Well, I gave the boiler a hydraulic test yesterday and what a disaster that turned out to be! It leaked like a sieve. I think the only stays that didn't leak were the new ones that I've just fitted. I should have expected it really as all the soft soldering was very poorly done. I don't think the metal had been cleaned up enough before the soldering. It's times like these that you feel like giving up but after a cup of tea and a bit of a break I started the job of cleaning up all the joints and resoldering them. Cleaning was very difficult and I resorted to heating the old solder, cleaning it off, and then wire brushing the area, finishing off with a sanding drum in the Dremel. The difficult bit was the area just around the protruding stay head and I finished up using a diamond point in the dremel. Using plenty of acid flux I managed to resolder all the firebox side stays but I only did the outside of these to begin with. I guessed that some would still leak inside the firebox but one thing at a time!
Another test showed that the joints I'd redone were dry but some of the nipples on the cross stays were now leaking. I actually managed to easily remove all but two of the nipples without melting the original solder so you can tell how bad the soldering was. Cleaning up was easy this time - a sand with the dremel on the firebox wrapper and a file on the heads of the nipples. The nipples were then refitted and soldered again.
The next test showed these to be dry (getting there!) but there were a couple of drips from the front corners of the foundation ring. A close look showed a couple of very small pin holes in the brazing. These had been soft soldered, but again, poorly. These were sorted as well as a slight weep on the top of the firebox wrapper where a rivet had been used to hold the wrapper to the throatplate during construction.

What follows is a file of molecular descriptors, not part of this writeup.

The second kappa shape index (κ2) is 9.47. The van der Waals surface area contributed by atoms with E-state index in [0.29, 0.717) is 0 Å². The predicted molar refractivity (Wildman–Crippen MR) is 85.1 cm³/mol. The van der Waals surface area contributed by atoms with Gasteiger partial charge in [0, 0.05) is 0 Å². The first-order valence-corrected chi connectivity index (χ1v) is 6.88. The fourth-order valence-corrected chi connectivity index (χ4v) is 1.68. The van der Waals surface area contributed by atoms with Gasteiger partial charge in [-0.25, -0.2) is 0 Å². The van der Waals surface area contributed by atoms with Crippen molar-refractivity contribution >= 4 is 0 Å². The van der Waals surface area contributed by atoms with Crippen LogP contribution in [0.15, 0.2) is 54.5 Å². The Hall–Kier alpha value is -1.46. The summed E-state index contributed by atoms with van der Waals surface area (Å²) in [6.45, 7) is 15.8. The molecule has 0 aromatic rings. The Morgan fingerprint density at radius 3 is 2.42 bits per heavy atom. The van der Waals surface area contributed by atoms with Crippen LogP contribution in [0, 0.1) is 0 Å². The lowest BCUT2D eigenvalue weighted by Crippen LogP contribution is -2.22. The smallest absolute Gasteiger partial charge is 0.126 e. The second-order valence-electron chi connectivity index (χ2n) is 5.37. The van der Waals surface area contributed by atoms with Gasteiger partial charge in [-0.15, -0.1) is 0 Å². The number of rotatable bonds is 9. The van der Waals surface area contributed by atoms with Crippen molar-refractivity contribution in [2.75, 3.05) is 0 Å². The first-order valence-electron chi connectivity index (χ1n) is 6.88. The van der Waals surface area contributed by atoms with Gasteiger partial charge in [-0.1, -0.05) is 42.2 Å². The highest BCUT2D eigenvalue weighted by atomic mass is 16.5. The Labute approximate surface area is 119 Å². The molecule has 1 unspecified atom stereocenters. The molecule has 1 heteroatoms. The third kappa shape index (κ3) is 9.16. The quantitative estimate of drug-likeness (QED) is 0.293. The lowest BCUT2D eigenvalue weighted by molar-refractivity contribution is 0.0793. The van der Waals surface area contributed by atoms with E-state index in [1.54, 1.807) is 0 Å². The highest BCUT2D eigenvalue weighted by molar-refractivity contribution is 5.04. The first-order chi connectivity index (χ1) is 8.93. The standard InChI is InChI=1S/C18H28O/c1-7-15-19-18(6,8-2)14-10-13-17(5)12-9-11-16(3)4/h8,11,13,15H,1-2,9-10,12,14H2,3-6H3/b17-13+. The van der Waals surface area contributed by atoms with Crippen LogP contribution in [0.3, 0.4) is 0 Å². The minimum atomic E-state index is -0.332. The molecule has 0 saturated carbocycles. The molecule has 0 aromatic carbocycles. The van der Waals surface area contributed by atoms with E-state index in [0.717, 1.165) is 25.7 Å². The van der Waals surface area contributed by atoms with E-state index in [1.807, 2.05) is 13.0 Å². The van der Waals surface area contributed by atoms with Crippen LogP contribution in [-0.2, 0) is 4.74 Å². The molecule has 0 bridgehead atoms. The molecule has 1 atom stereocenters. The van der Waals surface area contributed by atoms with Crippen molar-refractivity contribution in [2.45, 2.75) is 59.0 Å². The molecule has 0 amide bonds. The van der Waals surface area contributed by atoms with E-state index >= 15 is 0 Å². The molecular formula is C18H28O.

There was also a drip from the regulator flange where it bolted onto the front tube plate but I wasn't too fussed about that at the moment.
The next test was much better. I managed to get up to 150psi without any trouble but, as I expected, some of the stays inside the firebox were weeping. I decided that there was no way I would be able to get these clean enough to resolder so decided to try the Loctite solution. I cleaned up the inside of the firebox as best I could with a wire brush and then drew a vacuum in the boiler using a large aquarium air pump used to suck instead of blow. A drop of Loctite 290 ( a thin wicking grade) was then applied to every stay head (may as well do all of them just in case) and left to hopefully soak into the cracks. I'll leave the boiler overnight and then try another test (yes, I know it's Xmas day tomorrow!).
The Loctited stays proved to be bone dry on the next test (Phew!) and I also gave the regulator flange the same treatment as I didn't really want to have to take it off again. That did the trick and sealed it. A couple of very small pin holes appeared on the top of the firebox again so I resolderd those. One of the stays on the lower backhead weeped slightly (I hadn't resoldered these) so that got the Loctite treatment as well which cured it. None of these later 'leaks' were serious and would have probably sealed themselves eventually. The boiler was now bone dry at 160psi. Thank heavens for that!
Next job is sorting out the cylinders and valves.
I'd just like to mention that I received an email from Martyn Myer in Australia after he had seen this page and he very kindly sent me copies of the original H P Jackson Drawings. Martin is renovating a 4 cylinder version of Princess Royal. Many thanks Martin, the drawings have been a great help.